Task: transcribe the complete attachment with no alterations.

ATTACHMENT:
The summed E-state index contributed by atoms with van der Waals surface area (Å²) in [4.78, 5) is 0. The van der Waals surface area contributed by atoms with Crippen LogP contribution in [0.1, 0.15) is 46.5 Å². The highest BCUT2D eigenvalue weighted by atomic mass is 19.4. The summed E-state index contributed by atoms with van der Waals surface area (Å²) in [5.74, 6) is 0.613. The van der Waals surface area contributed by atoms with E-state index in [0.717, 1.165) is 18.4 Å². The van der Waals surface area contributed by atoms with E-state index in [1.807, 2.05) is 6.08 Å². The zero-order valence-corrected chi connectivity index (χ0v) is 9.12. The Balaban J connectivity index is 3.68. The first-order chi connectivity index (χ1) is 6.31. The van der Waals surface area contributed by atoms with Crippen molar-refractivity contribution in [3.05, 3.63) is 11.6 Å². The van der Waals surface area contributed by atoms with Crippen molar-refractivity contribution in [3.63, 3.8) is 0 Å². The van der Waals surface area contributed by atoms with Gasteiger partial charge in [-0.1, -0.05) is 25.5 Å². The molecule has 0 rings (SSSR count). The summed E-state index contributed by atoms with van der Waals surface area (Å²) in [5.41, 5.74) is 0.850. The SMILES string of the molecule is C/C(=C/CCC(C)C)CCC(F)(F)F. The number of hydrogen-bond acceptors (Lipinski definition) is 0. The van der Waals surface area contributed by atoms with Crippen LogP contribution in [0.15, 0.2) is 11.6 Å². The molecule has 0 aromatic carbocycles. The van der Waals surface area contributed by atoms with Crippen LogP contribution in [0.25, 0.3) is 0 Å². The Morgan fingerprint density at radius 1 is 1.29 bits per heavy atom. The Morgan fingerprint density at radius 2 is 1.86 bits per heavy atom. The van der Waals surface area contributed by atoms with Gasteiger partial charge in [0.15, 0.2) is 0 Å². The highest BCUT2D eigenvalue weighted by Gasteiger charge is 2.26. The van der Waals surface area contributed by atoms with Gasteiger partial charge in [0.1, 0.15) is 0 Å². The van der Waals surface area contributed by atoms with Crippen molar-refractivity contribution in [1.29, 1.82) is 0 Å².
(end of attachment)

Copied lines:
The summed E-state index contributed by atoms with van der Waals surface area (Å²) in [4.78, 5) is 0. The van der Waals surface area contributed by atoms with Crippen LogP contribution in [0.1, 0.15) is 46.5 Å². The highest BCUT2D eigenvalue weighted by atomic mass is 19.4. The summed E-state index contributed by atoms with van der Waals surface area (Å²) in [5.74, 6) is 0.613. The van der Waals surface area contributed by atoms with E-state index in [0.717, 1.165) is 18.4 Å². The van der Waals surface area contributed by atoms with E-state index in [1.807, 2.05) is 6.08 Å². The zero-order valence-corrected chi connectivity index (χ0v) is 9.12. The Balaban J connectivity index is 3.68. The first-order chi connectivity index (χ1) is 6.31. The van der Waals surface area contributed by atoms with Crippen molar-refractivity contribution in [3.05, 3.63) is 11.6 Å². The van der Waals surface area contributed by atoms with Crippen molar-refractivity contribution in [3.63, 3.8) is 0 Å². The van der Waals surface area contributed by atoms with Gasteiger partial charge in [-0.1, -0.05) is 25.5 Å². The molecule has 0 rings (SSSR count). The summed E-state index contributed by atoms with van der Waals surface area (Å²) in [5.41, 5.74) is 0.850. The SMILES string of the molecule is C/C(=C/CCC(C)C)CCC(F)(F)F. The number of hydrogen-bond acceptors (Lipinski definition) is 0. The van der Waals surface area contributed by atoms with Crippen LogP contribution in [0.15, 0.2) is 11.6 Å². The molecule has 0 aromatic carbocycles. The van der Waals surface area contributed by atoms with Crippen LogP contribution in [0.25, 0.3) is 0 Å². The Morgan fingerprint density at radius 1 is 1.29 bits per heavy atom. The Morgan fingerprint density at radius 2 is 1.86 bits per heavy atom. The van der Waals surface area contributed by atoms with Gasteiger partial charge in [0.15, 0.2) is 0 Å². The highest BCUT2D eigenvalue weighted by Gasteiger charge is 2.26. The van der Waals surface area contributed by atoms with Gasteiger partial charge in [0.1, 0.15) is 0 Å². The van der Waals surface area contributed by atoms with Crippen molar-refractivity contribution in [1.29, 1.82) is 0 Å².